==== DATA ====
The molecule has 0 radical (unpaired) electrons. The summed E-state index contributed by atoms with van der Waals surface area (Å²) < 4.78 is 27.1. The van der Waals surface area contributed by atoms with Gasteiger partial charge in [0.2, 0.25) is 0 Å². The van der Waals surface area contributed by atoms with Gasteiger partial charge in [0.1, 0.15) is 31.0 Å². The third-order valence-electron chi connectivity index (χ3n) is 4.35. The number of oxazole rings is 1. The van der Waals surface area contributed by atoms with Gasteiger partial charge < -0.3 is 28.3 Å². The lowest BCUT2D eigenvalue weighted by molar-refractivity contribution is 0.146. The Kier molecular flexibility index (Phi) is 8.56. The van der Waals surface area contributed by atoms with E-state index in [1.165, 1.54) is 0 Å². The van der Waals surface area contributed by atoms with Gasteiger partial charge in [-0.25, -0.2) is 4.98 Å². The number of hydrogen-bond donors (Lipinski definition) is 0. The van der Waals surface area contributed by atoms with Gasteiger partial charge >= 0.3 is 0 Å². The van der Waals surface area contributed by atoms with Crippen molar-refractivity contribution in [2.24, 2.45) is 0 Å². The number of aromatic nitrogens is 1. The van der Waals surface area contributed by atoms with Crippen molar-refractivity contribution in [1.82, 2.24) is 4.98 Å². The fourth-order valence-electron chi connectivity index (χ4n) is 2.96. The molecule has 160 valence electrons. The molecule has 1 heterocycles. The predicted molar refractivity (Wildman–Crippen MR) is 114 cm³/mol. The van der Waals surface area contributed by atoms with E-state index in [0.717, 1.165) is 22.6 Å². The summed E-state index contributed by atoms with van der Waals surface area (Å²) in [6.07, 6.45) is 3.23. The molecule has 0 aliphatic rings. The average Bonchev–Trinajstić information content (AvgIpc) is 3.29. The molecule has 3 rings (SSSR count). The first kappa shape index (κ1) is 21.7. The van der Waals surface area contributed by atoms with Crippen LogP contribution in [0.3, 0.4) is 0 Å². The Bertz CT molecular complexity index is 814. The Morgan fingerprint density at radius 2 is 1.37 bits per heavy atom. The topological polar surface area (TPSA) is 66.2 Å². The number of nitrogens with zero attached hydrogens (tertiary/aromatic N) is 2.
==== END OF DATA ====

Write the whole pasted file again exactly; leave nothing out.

The molecule has 0 radical (unpaired) electrons. The summed E-state index contributed by atoms with van der Waals surface area (Å²) < 4.78 is 27.1. The van der Waals surface area contributed by atoms with Gasteiger partial charge in [0.2, 0.25) is 0 Å². The van der Waals surface area contributed by atoms with Gasteiger partial charge in [0.1, 0.15) is 31.0 Å². The third-order valence-electron chi connectivity index (χ3n) is 4.35. The number of oxazole rings is 1. The van der Waals surface area contributed by atoms with Gasteiger partial charge < -0.3 is 28.3 Å². The lowest BCUT2D eigenvalue weighted by molar-refractivity contribution is 0.146. The Kier molecular flexibility index (Phi) is 8.56. The van der Waals surface area contributed by atoms with E-state index in [1.165, 1.54) is 0 Å². The van der Waals surface area contributed by atoms with Gasteiger partial charge in [-0.25, -0.2) is 4.98 Å². The number of hydrogen-bond donors (Lipinski definition) is 0. The van der Waals surface area contributed by atoms with Gasteiger partial charge >= 0.3 is 0 Å². The van der Waals surface area contributed by atoms with Crippen molar-refractivity contribution in [2.24, 2.45) is 0 Å². The number of aromatic nitrogens is 1. The van der Waals surface area contributed by atoms with Crippen molar-refractivity contribution in [1.82, 2.24) is 4.98 Å². The fourth-order valence-electron chi connectivity index (χ4n) is 2.96. The molecule has 160 valence electrons. The molecule has 1 heterocycles. The predicted molar refractivity (Wildman–Crippen MR) is 114 cm³/mol. The van der Waals surface area contributed by atoms with E-state index in [0.717, 1.165) is 22.6 Å². The summed E-state index contributed by atoms with van der Waals surface area (Å²) in [6.07, 6.45) is 3.23. The molecule has 0 aliphatic rings. The average Bonchev–Trinajstić information content (AvgIpc) is 3.29. The molecule has 3 rings (SSSR count). The first kappa shape index (κ1) is 21.7. The van der Waals surface area contributed by atoms with Crippen LogP contribution in [0.3, 0.4) is 0 Å². The Bertz CT molecular complexity index is 814. The Morgan fingerprint density at radius 2 is 1.37 bits per heavy atom. The topological polar surface area (TPSA) is 66.2 Å². The number of nitrogens with zero attached hydrogens (tertiary/aromatic N) is 2.